Please persevere long enough to look instead, for instead this is told with a charmingly direct, warts-and-all seeming simplicity, yet there are a variety of unexpected angles subtly deployed and underneath lies a truthful understanding, clearly conveyed, that within friendships much goes unsaid; that too few survive long enough for a conversational reflection on what went unsaid; that so many shared experiences may have meant different things to one friend than to the other; or maybe they did mean the same but you never knew; whereas other events might have had a profound effect upon one to which the other was oblivious so quite possibly the event never registered at all and was subsequently forgotten.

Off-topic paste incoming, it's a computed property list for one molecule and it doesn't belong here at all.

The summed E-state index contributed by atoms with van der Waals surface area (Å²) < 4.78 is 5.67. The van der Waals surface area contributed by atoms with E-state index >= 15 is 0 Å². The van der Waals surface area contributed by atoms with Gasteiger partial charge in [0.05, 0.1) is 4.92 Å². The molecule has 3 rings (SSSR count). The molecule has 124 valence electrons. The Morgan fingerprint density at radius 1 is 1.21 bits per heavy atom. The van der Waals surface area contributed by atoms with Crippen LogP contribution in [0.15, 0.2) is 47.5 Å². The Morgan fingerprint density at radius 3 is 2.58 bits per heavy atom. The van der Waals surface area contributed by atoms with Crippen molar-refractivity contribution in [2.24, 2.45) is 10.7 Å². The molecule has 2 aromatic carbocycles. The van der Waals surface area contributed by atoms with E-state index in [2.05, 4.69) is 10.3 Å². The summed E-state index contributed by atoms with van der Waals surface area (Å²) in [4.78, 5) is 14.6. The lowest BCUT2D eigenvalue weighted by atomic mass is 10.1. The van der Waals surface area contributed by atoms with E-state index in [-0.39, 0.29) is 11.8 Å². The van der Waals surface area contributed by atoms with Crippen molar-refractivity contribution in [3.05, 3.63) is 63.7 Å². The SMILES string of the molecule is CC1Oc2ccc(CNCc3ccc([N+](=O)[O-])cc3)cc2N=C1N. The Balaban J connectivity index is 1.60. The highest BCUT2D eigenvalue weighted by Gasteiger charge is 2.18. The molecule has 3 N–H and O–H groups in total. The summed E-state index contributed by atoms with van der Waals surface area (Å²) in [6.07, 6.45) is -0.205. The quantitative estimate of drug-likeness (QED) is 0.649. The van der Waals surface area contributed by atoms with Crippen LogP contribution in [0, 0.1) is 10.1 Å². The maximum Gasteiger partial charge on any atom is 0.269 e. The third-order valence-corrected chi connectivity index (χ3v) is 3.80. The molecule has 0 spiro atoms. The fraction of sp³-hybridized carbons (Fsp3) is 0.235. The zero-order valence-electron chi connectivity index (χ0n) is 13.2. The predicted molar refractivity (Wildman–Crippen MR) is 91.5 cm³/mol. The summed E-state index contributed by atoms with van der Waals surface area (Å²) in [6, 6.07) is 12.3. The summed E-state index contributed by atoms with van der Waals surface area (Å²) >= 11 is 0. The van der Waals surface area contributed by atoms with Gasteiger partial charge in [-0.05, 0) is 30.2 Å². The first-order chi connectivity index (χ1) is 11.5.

Each one of those scenarios ticks my own recognition boxes, as well as another which I’ll leave for my punchline.
So why was this friendship unlikely to last and why did Mari think that Mirabai hated her?
Well, the things we say when we are 9!
For a start, Mirabai was introduced to Mari by her already existing friend, Harmony.
“This is my new friend, Mirabai.
So there’s a territory claimed. Mari was never confident, but what little confidence she had was completely undermined by Mirabai constantly leading her on, then pulling the rug from under her. Cue Charles Schultz homage, ever so appropriately. You’ll see exactly why it’s spot-on when you read this yourself, but brilliantly there’s a break between how Schultz uses this throughout PEANUTS and when Marinaomi repeats it. There is… a progression.